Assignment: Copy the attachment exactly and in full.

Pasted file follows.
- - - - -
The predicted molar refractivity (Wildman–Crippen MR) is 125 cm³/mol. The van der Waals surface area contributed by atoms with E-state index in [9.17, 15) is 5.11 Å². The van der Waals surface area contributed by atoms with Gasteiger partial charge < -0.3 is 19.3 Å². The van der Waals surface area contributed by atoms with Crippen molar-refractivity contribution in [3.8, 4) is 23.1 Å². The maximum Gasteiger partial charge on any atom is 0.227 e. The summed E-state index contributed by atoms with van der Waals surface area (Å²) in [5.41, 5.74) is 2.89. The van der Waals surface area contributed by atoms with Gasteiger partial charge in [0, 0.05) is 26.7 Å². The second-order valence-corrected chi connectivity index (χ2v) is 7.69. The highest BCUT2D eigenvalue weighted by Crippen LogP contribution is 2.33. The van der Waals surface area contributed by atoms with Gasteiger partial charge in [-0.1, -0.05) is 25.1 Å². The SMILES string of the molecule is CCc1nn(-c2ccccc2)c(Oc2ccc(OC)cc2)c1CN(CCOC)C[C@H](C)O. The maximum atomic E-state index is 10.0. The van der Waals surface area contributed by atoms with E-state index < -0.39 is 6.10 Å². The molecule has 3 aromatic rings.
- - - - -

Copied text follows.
The predicted molar refractivity (Wildman–Crippen MR) is 125 cm³/mol. The van der Waals surface area contributed by atoms with E-state index in [9.17, 15) is 5.11 Å². The van der Waals surface area contributed by atoms with Gasteiger partial charge < -0.3 is 19.3 Å². The van der Waals surface area contributed by atoms with Crippen molar-refractivity contribution in [3.8, 4) is 23.1 Å². The maximum Gasteiger partial charge on any atom is 0.227 e. The summed E-state index contributed by atoms with van der Waals surface area (Å²) in [5.41, 5.74) is 2.89. The van der Waals surface area contributed by atoms with Gasteiger partial charge in [0, 0.05) is 26.7 Å². The second-order valence-corrected chi connectivity index (χ2v) is 7.69. The highest BCUT2D eigenvalue weighted by Crippen LogP contribution is 2.33. The van der Waals surface area contributed by atoms with Gasteiger partial charge in [-0.1, -0.05) is 25.1 Å². The SMILES string of the molecule is CCc1nn(-c2ccccc2)c(Oc2ccc(OC)cc2)c1CN(CCOC)C[C@H](C)O. The maximum atomic E-state index is 10.0. The van der Waals surface area contributed by atoms with E-state index < -0.39 is 6.10 Å². The molecule has 3 aromatic rings.